Are journalists an endangered species?
Killed, kidnapped, tortured, persecuted! Threatened, censured and gagged! Always being silenced and, currently, in a more cruel and blatant way in these so called democratic and civilized societies.
Portugal is no exception. The April values are far gone when journalists are watched, investigated and sit on the defendant’s bench for allegedly violating the investigation secrecy, as well as when national courts condemn journalists for crimes related to violating the right to freedom of speech and free press, arbitrarily curtailing rights that are protected by the Constitution. The European Court of Human Rights has been having a different interpretation and it has sentenced the Portuguese State for violating the article 10th of the European Convention of Human Rights, even if that does not prevent certain leaders of the different branches of power (executive, legislative and judicial) from keeping on demanding a deeper scrutiny and harsher sentences regarding journalists.
What is the journalism we currently have after all, and which one do we want for the future? And what journalists?
In an era in which there is an excess of publications that create and disseminate stories in which all or part of the responsibilities essential to the profession of journalist are clearly violated, new challenges arise.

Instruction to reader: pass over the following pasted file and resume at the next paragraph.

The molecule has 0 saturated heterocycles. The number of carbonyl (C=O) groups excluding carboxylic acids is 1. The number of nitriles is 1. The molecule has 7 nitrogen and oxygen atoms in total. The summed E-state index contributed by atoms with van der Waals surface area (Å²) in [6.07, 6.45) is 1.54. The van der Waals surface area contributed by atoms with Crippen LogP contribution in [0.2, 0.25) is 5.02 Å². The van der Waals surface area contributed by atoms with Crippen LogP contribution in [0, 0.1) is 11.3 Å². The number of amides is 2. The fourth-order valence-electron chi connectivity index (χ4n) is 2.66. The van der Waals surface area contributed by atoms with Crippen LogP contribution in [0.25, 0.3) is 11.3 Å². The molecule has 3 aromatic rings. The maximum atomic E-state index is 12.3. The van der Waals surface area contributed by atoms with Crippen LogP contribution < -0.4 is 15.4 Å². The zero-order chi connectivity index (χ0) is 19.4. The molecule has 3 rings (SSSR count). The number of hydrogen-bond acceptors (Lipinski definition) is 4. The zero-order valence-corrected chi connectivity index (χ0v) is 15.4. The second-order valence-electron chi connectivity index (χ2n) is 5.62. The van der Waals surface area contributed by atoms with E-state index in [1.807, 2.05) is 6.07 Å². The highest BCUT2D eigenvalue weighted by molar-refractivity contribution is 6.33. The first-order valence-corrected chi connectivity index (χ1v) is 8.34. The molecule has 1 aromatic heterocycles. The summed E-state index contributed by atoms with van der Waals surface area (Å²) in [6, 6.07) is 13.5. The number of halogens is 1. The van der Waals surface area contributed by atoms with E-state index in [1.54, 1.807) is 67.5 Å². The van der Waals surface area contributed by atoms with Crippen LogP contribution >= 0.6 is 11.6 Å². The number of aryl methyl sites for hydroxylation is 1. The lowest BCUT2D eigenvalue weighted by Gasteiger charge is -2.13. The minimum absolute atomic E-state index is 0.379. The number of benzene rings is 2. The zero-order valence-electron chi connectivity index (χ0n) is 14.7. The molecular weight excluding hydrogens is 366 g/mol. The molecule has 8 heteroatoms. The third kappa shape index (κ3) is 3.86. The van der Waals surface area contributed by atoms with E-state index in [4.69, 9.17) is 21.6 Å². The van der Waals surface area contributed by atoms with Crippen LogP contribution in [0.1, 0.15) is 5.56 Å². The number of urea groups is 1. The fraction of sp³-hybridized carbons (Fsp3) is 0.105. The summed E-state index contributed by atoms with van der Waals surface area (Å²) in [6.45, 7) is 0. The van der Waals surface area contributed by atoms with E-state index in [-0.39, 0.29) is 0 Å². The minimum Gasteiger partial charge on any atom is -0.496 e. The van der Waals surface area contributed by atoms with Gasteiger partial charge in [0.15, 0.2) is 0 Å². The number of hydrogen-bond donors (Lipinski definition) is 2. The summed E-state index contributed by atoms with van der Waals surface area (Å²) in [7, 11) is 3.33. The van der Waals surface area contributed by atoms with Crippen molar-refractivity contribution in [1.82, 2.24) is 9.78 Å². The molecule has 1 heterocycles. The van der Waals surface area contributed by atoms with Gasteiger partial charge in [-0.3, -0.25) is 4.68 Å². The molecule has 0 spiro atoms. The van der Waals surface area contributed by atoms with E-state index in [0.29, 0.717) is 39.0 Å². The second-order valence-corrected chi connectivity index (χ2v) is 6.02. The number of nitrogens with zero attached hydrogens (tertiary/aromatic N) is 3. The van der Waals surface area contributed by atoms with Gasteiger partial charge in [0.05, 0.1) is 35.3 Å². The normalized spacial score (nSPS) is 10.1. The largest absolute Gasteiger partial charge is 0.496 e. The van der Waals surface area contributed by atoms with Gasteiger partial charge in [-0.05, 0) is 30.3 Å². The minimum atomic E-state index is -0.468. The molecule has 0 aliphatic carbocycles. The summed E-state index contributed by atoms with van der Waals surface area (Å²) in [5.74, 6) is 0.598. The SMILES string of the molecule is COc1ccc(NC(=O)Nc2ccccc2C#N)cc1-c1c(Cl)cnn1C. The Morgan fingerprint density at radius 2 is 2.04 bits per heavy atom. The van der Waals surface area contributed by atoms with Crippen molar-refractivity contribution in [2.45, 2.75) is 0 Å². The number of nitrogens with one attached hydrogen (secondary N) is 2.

Freedom of speech is inherent to the human being. There is no questioning that. But we are talking about one other thing when we speak of Free Press and Liberty to Express and Create, which result from the profession of journalist, or when we speak of the duties and rights of the journalists. What is at stake is a set of guarantees, acknowledging and respecting norms, including those that are constitutionally (and beyond) accepted, deontological rules and ethical standards. And it is crucial to respect them.
However, there is also a legislation that cries out for changes. Journalists must stand firm to fight for a long-awaited changing of laws.
Being granted or holding a journalist professional license (or an equivalent one) is to bear certain responsibilities. We cannot consider ourselves as the owners of all the rights if we don’t abide by the duties.
It is an everlasting challenge. We are not indifferent to crisis or to all the risks and turmoil. Companies need to reinvent themselves in order to become (or keep on being) profitable and to continue to pay journalists and all the other professionals that work for them.
We must find, as one, ways and means to fight misinformation, fake news and false media outlets. Nevertheless, in no moment shall we lose our compass.
We are journalists and our profession is a regulated one. It is independent. Reputation, transparency and accuracy are also achieved by credibility. We must take care of each other so that we can take care of those who matter the most – the public! Those who read us, those who watch us, those who listen to us, those who follow us. Those who trust and believe in us.
It is for them that we are here, as the gatekeepers of Democracy that we also are. That is why, in the name of journalists and journalism, we accept this honorable mission of legitimizing and accompanying the journalism professionals.
Let truth not vanish in time or memory because, as John Milton said, “so Truth be in the field, we do injuriously by licensing and prohibiting to misdoubt her strength.”